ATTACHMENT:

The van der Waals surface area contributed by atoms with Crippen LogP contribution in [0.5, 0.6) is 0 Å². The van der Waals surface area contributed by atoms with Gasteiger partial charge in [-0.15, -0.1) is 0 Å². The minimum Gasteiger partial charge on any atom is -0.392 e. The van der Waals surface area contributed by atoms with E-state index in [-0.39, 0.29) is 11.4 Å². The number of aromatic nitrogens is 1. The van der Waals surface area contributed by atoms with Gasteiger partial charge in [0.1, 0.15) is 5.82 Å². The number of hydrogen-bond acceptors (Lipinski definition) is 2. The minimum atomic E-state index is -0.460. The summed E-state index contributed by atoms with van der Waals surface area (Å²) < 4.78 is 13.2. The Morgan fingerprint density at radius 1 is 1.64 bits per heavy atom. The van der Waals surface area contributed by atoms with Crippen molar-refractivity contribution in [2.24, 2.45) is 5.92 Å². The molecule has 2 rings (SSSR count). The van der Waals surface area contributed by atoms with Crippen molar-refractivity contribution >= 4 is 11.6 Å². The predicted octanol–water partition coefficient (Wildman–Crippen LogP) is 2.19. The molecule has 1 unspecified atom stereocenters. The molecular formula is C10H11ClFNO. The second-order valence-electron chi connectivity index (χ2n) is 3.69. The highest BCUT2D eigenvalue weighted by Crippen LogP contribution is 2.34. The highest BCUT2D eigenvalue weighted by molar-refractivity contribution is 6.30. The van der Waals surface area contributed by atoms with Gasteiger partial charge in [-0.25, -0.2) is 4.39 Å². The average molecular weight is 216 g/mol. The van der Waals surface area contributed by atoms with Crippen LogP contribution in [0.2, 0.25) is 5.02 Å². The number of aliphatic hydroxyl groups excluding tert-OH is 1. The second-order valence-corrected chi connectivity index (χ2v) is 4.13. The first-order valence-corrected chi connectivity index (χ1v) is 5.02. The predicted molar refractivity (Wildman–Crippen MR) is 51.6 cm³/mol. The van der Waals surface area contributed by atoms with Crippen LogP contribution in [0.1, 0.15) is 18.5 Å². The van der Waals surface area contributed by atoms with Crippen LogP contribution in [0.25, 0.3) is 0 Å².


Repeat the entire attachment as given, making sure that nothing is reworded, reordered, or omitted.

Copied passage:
The van der Waals surface area contributed by atoms with Crippen LogP contribution in [0.5, 0.6) is 0 Å². The van der Waals surface area contributed by atoms with Gasteiger partial charge in [-0.15, -0.1) is 0 Å². The minimum Gasteiger partial charge on any atom is -0.392 e. The van der Waals surface area contributed by atoms with E-state index in [-0.39, 0.29) is 11.4 Å². The number of aromatic nitrogens is 1. The van der Waals surface area contributed by atoms with Gasteiger partial charge in [0.1, 0.15) is 5.82 Å². The number of hydrogen-bond acceptors (Lipinski definition) is 2. The minimum atomic E-state index is -0.460. The summed E-state index contributed by atoms with van der Waals surface area (Å²) < 4.78 is 13.2. The Morgan fingerprint density at radius 1 is 1.64 bits per heavy atom. The van der Waals surface area contributed by atoms with Crippen molar-refractivity contribution in [2.24, 2.45) is 5.92 Å². The molecule has 2 rings (SSSR count). The van der Waals surface area contributed by atoms with Crippen molar-refractivity contribution >= 4 is 11.6 Å². The predicted octanol–water partition coefficient (Wildman–Crippen LogP) is 2.19. The molecule has 1 unspecified atom stereocenters. The molecular formula is C10H11ClFNO. The second-order valence-electron chi connectivity index (χ2n) is 3.69. The highest BCUT2D eigenvalue weighted by Crippen LogP contribution is 2.34. The highest BCUT2D eigenvalue weighted by molar-refractivity contribution is 6.30. The van der Waals surface area contributed by atoms with Gasteiger partial charge in [-0.25, -0.2) is 4.39 Å². The average molecular weight is 216 g/mol. The van der Waals surface area contributed by atoms with Crippen LogP contribution in [0.2, 0.25) is 5.02 Å². The number of aliphatic hydroxyl groups excluding tert-OH is 1. The second-order valence-corrected chi connectivity index (χ2v) is 4.13. The first-order valence-corrected chi connectivity index (χ1v) is 5.02. The predicted molar refractivity (Wildman–Crippen MR) is 51.6 cm³/mol. The van der Waals surface area contributed by atoms with Crippen LogP contribution in [0.1, 0.15) is 18.5 Å². The van der Waals surface area contributed by atoms with Crippen LogP contribution in [0.25, 0.3) is 0 Å².